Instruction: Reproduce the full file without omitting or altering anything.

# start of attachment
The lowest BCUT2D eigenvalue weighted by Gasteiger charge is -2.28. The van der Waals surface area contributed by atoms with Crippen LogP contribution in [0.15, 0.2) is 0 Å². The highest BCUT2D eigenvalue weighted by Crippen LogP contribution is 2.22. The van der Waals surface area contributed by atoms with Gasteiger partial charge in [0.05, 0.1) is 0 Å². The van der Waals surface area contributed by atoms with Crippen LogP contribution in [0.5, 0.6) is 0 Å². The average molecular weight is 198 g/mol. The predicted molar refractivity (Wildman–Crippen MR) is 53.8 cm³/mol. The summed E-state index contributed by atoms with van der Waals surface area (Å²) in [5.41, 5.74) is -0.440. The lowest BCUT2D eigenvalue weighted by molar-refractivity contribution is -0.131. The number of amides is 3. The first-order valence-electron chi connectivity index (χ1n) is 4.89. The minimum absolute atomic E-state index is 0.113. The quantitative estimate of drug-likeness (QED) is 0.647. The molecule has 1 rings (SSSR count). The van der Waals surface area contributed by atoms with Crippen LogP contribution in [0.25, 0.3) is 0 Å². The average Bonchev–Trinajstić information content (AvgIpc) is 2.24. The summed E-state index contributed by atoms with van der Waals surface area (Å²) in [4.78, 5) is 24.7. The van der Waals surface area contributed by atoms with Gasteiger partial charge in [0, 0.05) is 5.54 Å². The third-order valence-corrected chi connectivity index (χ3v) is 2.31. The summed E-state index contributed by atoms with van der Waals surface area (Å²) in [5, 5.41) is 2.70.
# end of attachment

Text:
The lowest BCUT2D eigenvalue weighted by Gasteiger charge is -2.28. The van der Waals surface area contributed by atoms with Crippen LogP contribution in [0.15, 0.2) is 0 Å². The highest BCUT2D eigenvalue weighted by Crippen LogP contribution is 2.22. The van der Waals surface area contributed by atoms with Gasteiger partial charge in [0.05, 0.1) is 0 Å². The van der Waals surface area contributed by atoms with Crippen LogP contribution in [0.5, 0.6) is 0 Å². The average molecular weight is 198 g/mol. The predicted molar refractivity (Wildman–Crippen MR) is 53.8 cm³/mol. The summed E-state index contributed by atoms with van der Waals surface area (Å²) in [5.41, 5.74) is -0.440. The lowest BCUT2D eigenvalue weighted by molar-refractivity contribution is -0.131. The number of amides is 3. The first-order valence-electron chi connectivity index (χ1n) is 4.89. The minimum absolute atomic E-state index is 0.113. The quantitative estimate of drug-likeness (QED) is 0.647. The molecule has 1 rings (SSSR count). The van der Waals surface area contributed by atoms with Crippen LogP contribution in [0.25, 0.3) is 0 Å². The average Bonchev–Trinajstić information content (AvgIpc) is 2.24. The summed E-state index contributed by atoms with van der Waals surface area (Å²) in [4.78, 5) is 24.7. The van der Waals surface area contributed by atoms with Gasteiger partial charge in [0, 0.05) is 5.54 Å². The third-order valence-corrected chi connectivity index (χ3v) is 2.31. The summed E-state index contributed by atoms with van der Waals surface area (Å²) in [5, 5.41) is 2.70.